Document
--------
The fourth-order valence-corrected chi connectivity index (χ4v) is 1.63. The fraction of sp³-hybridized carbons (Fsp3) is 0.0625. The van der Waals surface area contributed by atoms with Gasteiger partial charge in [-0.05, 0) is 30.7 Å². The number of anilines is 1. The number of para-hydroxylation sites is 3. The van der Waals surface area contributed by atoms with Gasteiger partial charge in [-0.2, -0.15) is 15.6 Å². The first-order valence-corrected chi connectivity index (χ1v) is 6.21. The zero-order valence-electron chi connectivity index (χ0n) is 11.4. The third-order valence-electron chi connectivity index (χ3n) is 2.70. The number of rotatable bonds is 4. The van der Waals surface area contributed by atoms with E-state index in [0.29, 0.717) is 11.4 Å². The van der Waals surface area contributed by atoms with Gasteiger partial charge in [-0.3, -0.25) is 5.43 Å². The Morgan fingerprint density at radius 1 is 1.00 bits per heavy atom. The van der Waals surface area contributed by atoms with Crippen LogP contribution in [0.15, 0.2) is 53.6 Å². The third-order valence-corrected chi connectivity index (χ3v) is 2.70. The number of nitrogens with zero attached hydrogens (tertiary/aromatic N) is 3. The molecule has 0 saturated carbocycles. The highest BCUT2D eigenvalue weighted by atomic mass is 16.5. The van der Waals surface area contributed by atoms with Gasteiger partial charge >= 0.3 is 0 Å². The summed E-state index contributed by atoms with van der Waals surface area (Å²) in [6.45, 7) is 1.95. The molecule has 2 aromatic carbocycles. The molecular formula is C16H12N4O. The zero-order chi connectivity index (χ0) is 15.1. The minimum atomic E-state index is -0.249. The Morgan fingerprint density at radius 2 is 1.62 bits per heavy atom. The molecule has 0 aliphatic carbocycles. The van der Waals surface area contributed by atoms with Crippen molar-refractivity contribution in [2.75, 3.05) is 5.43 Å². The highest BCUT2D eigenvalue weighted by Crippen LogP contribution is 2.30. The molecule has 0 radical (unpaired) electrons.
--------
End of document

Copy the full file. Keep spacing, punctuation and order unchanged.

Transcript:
The fourth-order valence-corrected chi connectivity index (χ4v) is 1.63. The fraction of sp³-hybridized carbons (Fsp3) is 0.0625. The van der Waals surface area contributed by atoms with Gasteiger partial charge in [-0.05, 0) is 30.7 Å². The number of anilines is 1. The number of para-hydroxylation sites is 3. The van der Waals surface area contributed by atoms with Gasteiger partial charge in [-0.2, -0.15) is 15.6 Å². The first-order valence-corrected chi connectivity index (χ1v) is 6.21. The zero-order valence-electron chi connectivity index (χ0n) is 11.4. The third-order valence-electron chi connectivity index (χ3n) is 2.70. The number of rotatable bonds is 4. The van der Waals surface area contributed by atoms with E-state index in [0.29, 0.717) is 11.4 Å². The van der Waals surface area contributed by atoms with Gasteiger partial charge in [-0.3, -0.25) is 5.43 Å². The Morgan fingerprint density at radius 1 is 1.00 bits per heavy atom. The van der Waals surface area contributed by atoms with Crippen LogP contribution in [0.15, 0.2) is 53.6 Å². The third-order valence-corrected chi connectivity index (χ3v) is 2.70. The number of nitrogens with zero attached hydrogens (tertiary/aromatic N) is 3. The molecule has 0 saturated carbocycles. The highest BCUT2D eigenvalue weighted by atomic mass is 16.5. The van der Waals surface area contributed by atoms with Gasteiger partial charge >= 0.3 is 0 Å². The summed E-state index contributed by atoms with van der Waals surface area (Å²) in [6.45, 7) is 1.95. The molecule has 2 aromatic carbocycles. The molecular formula is C16H12N4O. The zero-order chi connectivity index (χ0) is 15.1. The minimum atomic E-state index is -0.249. The Morgan fingerprint density at radius 2 is 1.62 bits per heavy atom. The molecule has 0 aliphatic carbocycles. The van der Waals surface area contributed by atoms with Crippen molar-refractivity contribution in [2.75, 3.05) is 5.43 Å². The highest BCUT2D eigenvalue weighted by Crippen LogP contribution is 2.30. The molecule has 0 radical (unpaired) electrons.